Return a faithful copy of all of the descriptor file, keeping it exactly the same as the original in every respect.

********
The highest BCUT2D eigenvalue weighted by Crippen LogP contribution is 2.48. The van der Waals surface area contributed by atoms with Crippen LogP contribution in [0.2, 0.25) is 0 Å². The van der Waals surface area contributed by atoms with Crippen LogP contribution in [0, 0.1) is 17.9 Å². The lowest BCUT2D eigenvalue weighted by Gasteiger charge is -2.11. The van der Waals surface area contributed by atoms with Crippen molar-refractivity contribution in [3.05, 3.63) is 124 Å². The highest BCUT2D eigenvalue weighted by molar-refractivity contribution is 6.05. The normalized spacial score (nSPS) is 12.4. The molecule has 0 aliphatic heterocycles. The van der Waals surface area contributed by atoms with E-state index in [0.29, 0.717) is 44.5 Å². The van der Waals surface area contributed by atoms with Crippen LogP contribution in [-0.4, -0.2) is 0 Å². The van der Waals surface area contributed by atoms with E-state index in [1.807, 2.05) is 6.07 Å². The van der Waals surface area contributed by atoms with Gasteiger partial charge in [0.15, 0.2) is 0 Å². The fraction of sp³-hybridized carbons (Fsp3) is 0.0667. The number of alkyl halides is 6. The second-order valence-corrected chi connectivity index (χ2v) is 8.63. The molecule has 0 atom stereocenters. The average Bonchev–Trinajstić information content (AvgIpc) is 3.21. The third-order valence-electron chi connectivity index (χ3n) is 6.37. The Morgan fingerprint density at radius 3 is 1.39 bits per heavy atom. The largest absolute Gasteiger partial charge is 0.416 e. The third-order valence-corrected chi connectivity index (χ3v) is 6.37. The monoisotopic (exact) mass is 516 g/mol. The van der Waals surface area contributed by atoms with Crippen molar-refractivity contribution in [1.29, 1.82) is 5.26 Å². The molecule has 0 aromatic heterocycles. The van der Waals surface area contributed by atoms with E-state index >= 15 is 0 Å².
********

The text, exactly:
The highest BCUT2D eigenvalue weighted by Crippen LogP contribution is 2.48. The van der Waals surface area contributed by atoms with Crippen LogP contribution in [0.2, 0.25) is 0 Å². The van der Waals surface area contributed by atoms with Crippen LogP contribution in [0, 0.1) is 17.9 Å². The lowest BCUT2D eigenvalue weighted by Gasteiger charge is -2.11. The van der Waals surface area contributed by atoms with Crippen molar-refractivity contribution in [3.05, 3.63) is 124 Å². The highest BCUT2D eigenvalue weighted by molar-refractivity contribution is 6.05. The normalized spacial score (nSPS) is 12.4. The molecule has 0 aliphatic heterocycles. The van der Waals surface area contributed by atoms with E-state index in [0.29, 0.717) is 44.5 Å². The van der Waals surface area contributed by atoms with Crippen LogP contribution in [-0.4, -0.2) is 0 Å². The van der Waals surface area contributed by atoms with E-state index in [1.807, 2.05) is 6.07 Å². The van der Waals surface area contributed by atoms with Gasteiger partial charge in [0.15, 0.2) is 0 Å². The fraction of sp³-hybridized carbons (Fsp3) is 0.0667. The number of alkyl halides is 6. The second-order valence-corrected chi connectivity index (χ2v) is 8.63. The molecule has 0 atom stereocenters. The average Bonchev–Trinajstić information content (AvgIpc) is 3.21. The third-order valence-electron chi connectivity index (χ3n) is 6.37. The Morgan fingerprint density at radius 3 is 1.39 bits per heavy atom. The largest absolute Gasteiger partial charge is 0.416 e. The third-order valence-corrected chi connectivity index (χ3v) is 6.37. The monoisotopic (exact) mass is 516 g/mol. The van der Waals surface area contributed by atoms with Crippen molar-refractivity contribution in [1.29, 1.82) is 5.26 Å². The molecule has 0 aromatic heterocycles. The van der Waals surface area contributed by atoms with E-state index >= 15 is 0 Å².